JEL Code
C32 : Mathematical and Quantitative Methods→Multiple or Simultaneous Equation Models, Multiple Variables→Time-Series Models, Dynamic Quantile Regressions, Dynamic Treatment Effect Models, Diffusion Processes
C33 : Mathematical and Quantitative Methods→Multiple or Simultaneous Equation Models, Multiple Variables→Panel Data Models, Spatio-temporal Models
E00 : Macroeconomics and Monetary Economics→General→General
E32 : Macroeconomics and Monetary Economics→Prices, Business Fluctuations, and Cycles→Business Fluctuations, Cycles
O3 : Economic Development, Technological Change, and Growth→Technological Change, Research and Development, Intellectual Property Rights
22 August 2011
WORKING PAPER SERIES - No. 1370
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Abstract
This paper aims to shed light on why the downturn in global trade during the intensification of the financial crisis in 2008Q4-2009Q1 was so severe and synchronized across the world, and also examines the subsequent recovery in global trade during 2009Q2-2010Q1. The paper finds that a structural imports function which captures the different and time-varying importintensities of the components of total final expenditure can explain the sharp decline in global imports of goods and services. By contrast, a specification based on aggregate total expenditure can not fully capture the global trade downturn. In particular, panel estimates for a large number of OECD countries suggest that the high import-intensity of exports at the country-level can explain a significant proportion of the decline in world imports during the crisis, while declines in the highly import-intensive expenditure category of investment also contributed to the remaining fall in global trade. At the same time, the high and rising import-intensity of exports also reflects and captures the rapid growth in “vertical specialisation”, suggesting that widespread global production chains may have amplified the downturn in world trade and partly explains its high-degree of synchronisation across the globe. In addition, the estimates find that stockbuilding, business confidence and credit conditions also played a role in the global trade downturn. Meanwhile, the global trade recovery (2009Q2-2010Q1) can only be partially explained by differential elasticities for the components of demand (although the results confirm that the upturn in OECD imports was also driven by strong export growth and the associated reactivation of global production chains, as well as the recovery in stockbuilding and the fiscal stimulus). This may be due in part to the many policy measures that were implemented to boost global trade at that time and which can not be captured by the specification.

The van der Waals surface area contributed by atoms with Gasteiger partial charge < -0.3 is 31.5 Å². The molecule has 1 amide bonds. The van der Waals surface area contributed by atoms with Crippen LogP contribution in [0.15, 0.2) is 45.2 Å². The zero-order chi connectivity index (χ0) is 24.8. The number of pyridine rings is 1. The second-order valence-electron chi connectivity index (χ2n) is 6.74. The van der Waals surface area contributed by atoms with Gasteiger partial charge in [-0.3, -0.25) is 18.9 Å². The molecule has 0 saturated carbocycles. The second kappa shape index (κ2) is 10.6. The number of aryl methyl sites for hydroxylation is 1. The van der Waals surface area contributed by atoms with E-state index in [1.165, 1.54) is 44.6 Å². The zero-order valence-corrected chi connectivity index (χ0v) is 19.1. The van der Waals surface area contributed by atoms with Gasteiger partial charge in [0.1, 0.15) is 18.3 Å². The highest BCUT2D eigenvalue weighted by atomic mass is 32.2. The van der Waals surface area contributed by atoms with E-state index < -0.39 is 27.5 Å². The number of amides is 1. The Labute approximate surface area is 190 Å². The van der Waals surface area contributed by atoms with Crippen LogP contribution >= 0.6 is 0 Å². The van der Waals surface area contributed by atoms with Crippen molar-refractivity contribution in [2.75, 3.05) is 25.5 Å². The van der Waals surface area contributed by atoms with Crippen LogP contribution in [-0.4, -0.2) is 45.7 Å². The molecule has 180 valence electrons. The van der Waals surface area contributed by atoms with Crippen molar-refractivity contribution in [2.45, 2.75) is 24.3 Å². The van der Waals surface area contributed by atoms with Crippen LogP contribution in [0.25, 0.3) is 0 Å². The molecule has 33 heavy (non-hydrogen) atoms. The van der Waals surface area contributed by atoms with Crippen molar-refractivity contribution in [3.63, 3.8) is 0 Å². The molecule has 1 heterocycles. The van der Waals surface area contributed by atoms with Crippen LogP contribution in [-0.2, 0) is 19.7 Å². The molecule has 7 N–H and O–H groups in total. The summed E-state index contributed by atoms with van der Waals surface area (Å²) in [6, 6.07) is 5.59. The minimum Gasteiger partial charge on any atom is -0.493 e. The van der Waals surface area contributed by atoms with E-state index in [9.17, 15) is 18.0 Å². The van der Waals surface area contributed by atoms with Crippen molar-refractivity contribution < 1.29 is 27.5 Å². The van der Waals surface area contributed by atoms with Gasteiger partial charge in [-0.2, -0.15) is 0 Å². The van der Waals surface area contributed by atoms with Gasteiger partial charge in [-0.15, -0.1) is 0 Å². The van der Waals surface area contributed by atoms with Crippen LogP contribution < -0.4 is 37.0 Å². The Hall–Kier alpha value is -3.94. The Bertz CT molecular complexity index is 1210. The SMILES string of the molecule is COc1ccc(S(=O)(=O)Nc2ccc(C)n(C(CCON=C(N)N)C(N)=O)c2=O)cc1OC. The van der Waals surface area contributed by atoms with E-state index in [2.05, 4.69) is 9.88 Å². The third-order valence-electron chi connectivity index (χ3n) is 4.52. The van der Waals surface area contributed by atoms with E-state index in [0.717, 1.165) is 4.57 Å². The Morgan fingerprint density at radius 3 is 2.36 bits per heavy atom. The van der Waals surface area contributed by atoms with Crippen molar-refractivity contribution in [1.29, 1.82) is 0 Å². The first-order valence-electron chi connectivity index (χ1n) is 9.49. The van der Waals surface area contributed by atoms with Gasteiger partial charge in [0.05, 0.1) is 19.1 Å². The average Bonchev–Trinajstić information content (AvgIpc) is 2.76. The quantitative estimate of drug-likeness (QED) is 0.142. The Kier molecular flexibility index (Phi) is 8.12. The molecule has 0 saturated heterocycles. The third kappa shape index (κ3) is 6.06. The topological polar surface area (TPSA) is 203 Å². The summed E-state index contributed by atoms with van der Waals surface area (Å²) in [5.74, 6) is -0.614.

JEL Code
E0 : Macroeconomics and Monetary Economics→General
F01 : International Economics→General→Global Outlook
F10 : International Economics→Trade→General
F15 : International Economics→Trade→Economic Integration
F17 : International Economics→Trade→Trade Forecasting and Simulation
30 September 2011
OCCASIONAL PAPER SERIES - No. 128
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Abstract
The distributive trades sector, which is primarily accounted for by wholesale and retail trade, is not only economically important in its own right, but also relevant to monetary policy. Ultimately, it is retailers who set the actual prices of most consumer goods. They are the main interface between producers of consumer goods and consumers, with around half of private consumption accounted for by retail trade. The
JEL Code
E58 : Macroeconomics and Monetary Economics→Monetary Policy, Central Banking, and the Supply of Money and Credit→Central Banks and Their Policies